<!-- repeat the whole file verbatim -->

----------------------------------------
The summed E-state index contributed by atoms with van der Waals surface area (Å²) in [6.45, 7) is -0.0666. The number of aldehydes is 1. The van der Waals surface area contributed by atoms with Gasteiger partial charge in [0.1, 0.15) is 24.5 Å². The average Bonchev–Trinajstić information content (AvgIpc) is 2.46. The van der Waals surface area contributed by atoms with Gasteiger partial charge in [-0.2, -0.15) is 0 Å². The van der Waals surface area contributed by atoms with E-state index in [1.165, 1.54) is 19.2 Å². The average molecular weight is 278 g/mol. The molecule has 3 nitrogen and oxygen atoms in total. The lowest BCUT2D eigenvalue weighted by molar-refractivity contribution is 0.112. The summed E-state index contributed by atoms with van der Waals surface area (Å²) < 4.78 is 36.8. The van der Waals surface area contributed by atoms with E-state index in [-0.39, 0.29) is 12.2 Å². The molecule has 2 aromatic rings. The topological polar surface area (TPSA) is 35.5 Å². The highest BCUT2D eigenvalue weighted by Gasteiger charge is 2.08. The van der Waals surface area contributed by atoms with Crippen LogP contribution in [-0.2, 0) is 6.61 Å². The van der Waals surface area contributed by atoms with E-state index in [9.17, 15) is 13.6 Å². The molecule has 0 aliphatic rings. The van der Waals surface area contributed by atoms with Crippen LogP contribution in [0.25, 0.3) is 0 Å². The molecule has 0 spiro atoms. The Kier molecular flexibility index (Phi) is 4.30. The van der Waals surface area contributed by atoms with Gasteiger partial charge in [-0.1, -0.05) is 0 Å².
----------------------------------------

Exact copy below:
The summed E-state index contributed by atoms with van der Waals surface area (Å²) in [6.45, 7) is -0.0666. The number of aldehydes is 1. The van der Waals surface area contributed by atoms with Gasteiger partial charge in [0.1, 0.15) is 24.5 Å². The average Bonchev–Trinajstić information content (AvgIpc) is 2.46. The van der Waals surface area contributed by atoms with Gasteiger partial charge in [-0.2, -0.15) is 0 Å². The van der Waals surface area contributed by atoms with E-state index in [1.165, 1.54) is 19.2 Å². The average molecular weight is 278 g/mol. The molecule has 3 nitrogen and oxygen atoms in total. The lowest BCUT2D eigenvalue weighted by molar-refractivity contribution is 0.112. The summed E-state index contributed by atoms with van der Waals surface area (Å²) < 4.78 is 36.8. The van der Waals surface area contributed by atoms with E-state index in [-0.39, 0.29) is 12.2 Å². The molecule has 2 aromatic rings. The topological polar surface area (TPSA) is 35.5 Å². The highest BCUT2D eigenvalue weighted by Gasteiger charge is 2.08. The van der Waals surface area contributed by atoms with Crippen LogP contribution in [-0.2, 0) is 6.61 Å². The van der Waals surface area contributed by atoms with E-state index in [9.17, 15) is 13.6 Å². The molecule has 0 aliphatic rings. The van der Waals surface area contributed by atoms with Crippen LogP contribution in [0.25, 0.3) is 0 Å². The molecule has 0 spiro atoms. The Kier molecular flexibility index (Phi) is 4.30. The van der Waals surface area contributed by atoms with Gasteiger partial charge in [-0.1, -0.05) is 0 Å².